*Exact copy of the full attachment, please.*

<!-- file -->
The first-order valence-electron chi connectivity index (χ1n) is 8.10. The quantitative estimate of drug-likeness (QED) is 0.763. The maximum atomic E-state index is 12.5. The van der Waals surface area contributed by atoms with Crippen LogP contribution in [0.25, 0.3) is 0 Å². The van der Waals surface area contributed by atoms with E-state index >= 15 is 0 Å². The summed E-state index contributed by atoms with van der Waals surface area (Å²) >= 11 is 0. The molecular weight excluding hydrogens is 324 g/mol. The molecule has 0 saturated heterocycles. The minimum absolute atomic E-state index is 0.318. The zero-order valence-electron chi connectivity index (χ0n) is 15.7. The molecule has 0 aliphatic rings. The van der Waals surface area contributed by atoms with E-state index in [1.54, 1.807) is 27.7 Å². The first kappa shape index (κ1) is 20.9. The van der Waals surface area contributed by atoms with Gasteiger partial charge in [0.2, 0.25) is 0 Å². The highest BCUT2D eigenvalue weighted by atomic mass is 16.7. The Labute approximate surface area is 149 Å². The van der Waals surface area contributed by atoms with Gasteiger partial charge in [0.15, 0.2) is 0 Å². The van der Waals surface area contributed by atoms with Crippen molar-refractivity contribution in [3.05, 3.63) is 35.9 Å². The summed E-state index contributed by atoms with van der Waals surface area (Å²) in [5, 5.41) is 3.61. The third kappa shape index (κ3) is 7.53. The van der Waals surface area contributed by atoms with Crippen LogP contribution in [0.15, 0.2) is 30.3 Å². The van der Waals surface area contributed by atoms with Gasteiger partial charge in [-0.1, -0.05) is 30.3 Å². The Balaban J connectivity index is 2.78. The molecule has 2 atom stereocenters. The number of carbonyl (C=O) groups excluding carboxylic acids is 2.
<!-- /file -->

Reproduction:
The first-order valence-electron chi connectivity index (χ1n) is 8.10. The quantitative estimate of drug-likeness (QED) is 0.763. The maximum atomic E-state index is 12.5. The van der Waals surface area contributed by atoms with Crippen LogP contribution in [0.25, 0.3) is 0 Å². The van der Waals surface area contributed by atoms with E-state index >= 15 is 0 Å². The summed E-state index contributed by atoms with van der Waals surface area (Å²) >= 11 is 0. The molecular weight excluding hydrogens is 324 g/mol. The molecule has 0 saturated heterocycles. The minimum absolute atomic E-state index is 0.318. The zero-order valence-electron chi connectivity index (χ0n) is 15.7. The molecule has 0 aliphatic rings. The van der Waals surface area contributed by atoms with E-state index in [1.54, 1.807) is 27.7 Å². The first kappa shape index (κ1) is 20.9. The van der Waals surface area contributed by atoms with Gasteiger partial charge in [0.2, 0.25) is 0 Å². The highest BCUT2D eigenvalue weighted by atomic mass is 16.7. The Labute approximate surface area is 149 Å². The van der Waals surface area contributed by atoms with Gasteiger partial charge in [0.15, 0.2) is 0 Å². The van der Waals surface area contributed by atoms with Crippen molar-refractivity contribution in [3.05, 3.63) is 35.9 Å². The summed E-state index contributed by atoms with van der Waals surface area (Å²) in [5, 5.41) is 3.61. The third kappa shape index (κ3) is 7.53. The van der Waals surface area contributed by atoms with Crippen LogP contribution in [0.15, 0.2) is 30.3 Å². The van der Waals surface area contributed by atoms with Gasteiger partial charge in [-0.1, -0.05) is 30.3 Å². The Balaban J connectivity index is 2.78. The molecule has 2 atom stereocenters. The number of carbonyl (C=O) groups excluding carboxylic acids is 2.